ATHENS – Rabid anti-vaccination protesters who took to the streets of the Greek capital to denounce a program that has worked to slow the spread of COVID-19 were fired on with water cannon and tear gas after clashing with police.
They are fearful that the New Democracy government will make shots mandatory because the so-called Eleftheria (Freedom) program has seen a little less than half the country's population of 10.7 million vaccinated.
Health officials said a benchmark of 70 percent is needed to slow and beat back the pandemic that's surging again because of the contagious Delta Variant from India and the number of those refusing to be vaccinated.
At least five people were arrested during the altercation in Syntagma Square outside the Parliament and in the heart of the city where tourists mingle with residents and shoppers.
An estimated 3,500 people took part in the protests, said Kathimerini, some of them wearing religious clothing like priests, waving icons and crosses and Greek flags while far-right extremists handed out anti-vaccination literature.
Police said the trouble started when protesters were requested to clear Amalias Avenue, where the demonstrators were obstructing traffic, throwing bottles and other objects at the officers.
Outside the University of Athens, there were clashes between anti-authoritarians and anti-vaccination protestors, the paper said, adding that in Greece's second largest city Thessaloniki there was another anti-vaccination march.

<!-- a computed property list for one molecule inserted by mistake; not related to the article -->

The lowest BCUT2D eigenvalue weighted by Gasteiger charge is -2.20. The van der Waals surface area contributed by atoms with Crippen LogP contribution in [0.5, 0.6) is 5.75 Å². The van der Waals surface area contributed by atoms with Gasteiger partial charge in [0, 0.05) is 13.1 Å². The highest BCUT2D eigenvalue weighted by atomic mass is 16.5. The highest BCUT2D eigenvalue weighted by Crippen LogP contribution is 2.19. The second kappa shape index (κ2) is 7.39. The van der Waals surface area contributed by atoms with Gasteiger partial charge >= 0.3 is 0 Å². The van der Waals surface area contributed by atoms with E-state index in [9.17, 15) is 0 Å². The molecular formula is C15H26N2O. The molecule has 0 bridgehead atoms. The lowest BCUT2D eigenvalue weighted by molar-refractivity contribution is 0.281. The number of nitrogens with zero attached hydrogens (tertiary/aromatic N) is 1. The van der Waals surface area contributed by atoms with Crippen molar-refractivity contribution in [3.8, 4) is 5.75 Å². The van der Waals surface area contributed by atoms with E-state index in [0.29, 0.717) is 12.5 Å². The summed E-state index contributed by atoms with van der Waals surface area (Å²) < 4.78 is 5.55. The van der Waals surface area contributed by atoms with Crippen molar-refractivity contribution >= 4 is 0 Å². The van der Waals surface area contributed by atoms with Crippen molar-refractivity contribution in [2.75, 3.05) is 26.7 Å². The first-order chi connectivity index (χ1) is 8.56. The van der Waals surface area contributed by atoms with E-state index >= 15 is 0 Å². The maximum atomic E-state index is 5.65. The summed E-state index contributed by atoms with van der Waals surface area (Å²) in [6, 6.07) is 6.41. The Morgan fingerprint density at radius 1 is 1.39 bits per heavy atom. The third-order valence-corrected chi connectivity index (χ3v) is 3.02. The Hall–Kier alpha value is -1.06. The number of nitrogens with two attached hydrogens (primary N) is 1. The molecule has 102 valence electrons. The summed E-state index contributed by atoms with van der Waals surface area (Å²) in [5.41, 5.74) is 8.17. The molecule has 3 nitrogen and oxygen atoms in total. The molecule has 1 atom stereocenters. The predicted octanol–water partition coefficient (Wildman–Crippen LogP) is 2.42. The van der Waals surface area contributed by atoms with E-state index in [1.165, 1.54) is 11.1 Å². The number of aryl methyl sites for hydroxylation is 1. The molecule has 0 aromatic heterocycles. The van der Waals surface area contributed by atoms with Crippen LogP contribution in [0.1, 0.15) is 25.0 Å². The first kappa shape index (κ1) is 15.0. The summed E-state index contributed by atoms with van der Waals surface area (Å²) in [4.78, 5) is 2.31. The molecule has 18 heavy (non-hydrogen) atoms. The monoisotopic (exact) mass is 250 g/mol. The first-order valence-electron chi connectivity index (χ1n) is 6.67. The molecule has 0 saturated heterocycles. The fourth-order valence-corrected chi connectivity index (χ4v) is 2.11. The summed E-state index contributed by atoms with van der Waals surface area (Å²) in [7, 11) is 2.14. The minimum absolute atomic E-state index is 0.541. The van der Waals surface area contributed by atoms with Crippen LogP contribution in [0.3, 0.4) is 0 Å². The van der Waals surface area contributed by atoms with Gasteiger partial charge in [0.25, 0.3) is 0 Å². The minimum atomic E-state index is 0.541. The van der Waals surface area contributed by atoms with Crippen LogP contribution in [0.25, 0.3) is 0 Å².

They gathered at the iconic White Tower and marched through the main streets of the city, holding banners, Greek flags, crosses and icons and shouting slogans against the government and mandatory vaccination, the report said.
The demonstration in front of the parliament building took place hours after the government submitted legislation to make COVID-19 vaccinations mandatory for employees at nursing homes and care facilities.
Under the draft bill, staff members could be suspended without pay starting in mid-August if they fail to comply, which has drawn the wrath of those who won't be vaccinated and believe the vaccines aren't safe or effective of part of an international conspiracy by governments and drug companies to alter their DNA.
Vaccinations already were made mandatory for rescue personnel employed by the country's Fire Service, which began transferring non-vaccinated members of its rescue service to other departments this week.
The Greek government is worried that slowing vaccination rates will hurt the country's economic recovery after a steep recession last year caused by lockdowns and the pandemic's impact on the tourism industry.
(Material from the Associated Press was used in this report)